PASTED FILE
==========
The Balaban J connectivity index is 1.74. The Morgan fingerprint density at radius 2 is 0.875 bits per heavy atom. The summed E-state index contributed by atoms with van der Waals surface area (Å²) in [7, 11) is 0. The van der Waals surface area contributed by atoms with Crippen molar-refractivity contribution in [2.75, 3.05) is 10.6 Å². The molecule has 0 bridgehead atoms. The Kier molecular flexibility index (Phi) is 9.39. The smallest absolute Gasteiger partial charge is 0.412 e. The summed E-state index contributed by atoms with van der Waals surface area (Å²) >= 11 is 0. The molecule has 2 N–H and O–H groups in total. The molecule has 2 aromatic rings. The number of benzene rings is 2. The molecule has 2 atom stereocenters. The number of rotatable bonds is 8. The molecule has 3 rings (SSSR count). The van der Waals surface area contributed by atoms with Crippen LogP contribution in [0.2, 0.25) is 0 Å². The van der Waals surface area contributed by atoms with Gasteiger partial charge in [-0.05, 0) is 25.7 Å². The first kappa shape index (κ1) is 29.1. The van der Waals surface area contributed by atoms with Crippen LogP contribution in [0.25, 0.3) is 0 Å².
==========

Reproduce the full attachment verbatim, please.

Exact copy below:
The Balaban J connectivity index is 1.74. The Morgan fingerprint density at radius 2 is 0.875 bits per heavy atom. The summed E-state index contributed by atoms with van der Waals surface area (Å²) in [7, 11) is 0. The van der Waals surface area contributed by atoms with Crippen molar-refractivity contribution in [2.75, 3.05) is 10.6 Å². The molecule has 0 bridgehead atoms. The Kier molecular flexibility index (Phi) is 9.39. The smallest absolute Gasteiger partial charge is 0.412 e. The summed E-state index contributed by atoms with van der Waals surface area (Å²) >= 11 is 0. The molecule has 2 N–H and O–H groups in total. The molecule has 2 aromatic rings. The number of benzene rings is 2. The molecule has 2 atom stereocenters. The number of rotatable bonds is 8. The molecule has 3 rings (SSSR count). The van der Waals surface area contributed by atoms with Crippen LogP contribution in [0.2, 0.25) is 0 Å². The van der Waals surface area contributed by atoms with Gasteiger partial charge in [-0.05, 0) is 25.7 Å². The first kappa shape index (κ1) is 29.1. The van der Waals surface area contributed by atoms with Crippen LogP contribution in [0.25, 0.3) is 0 Å².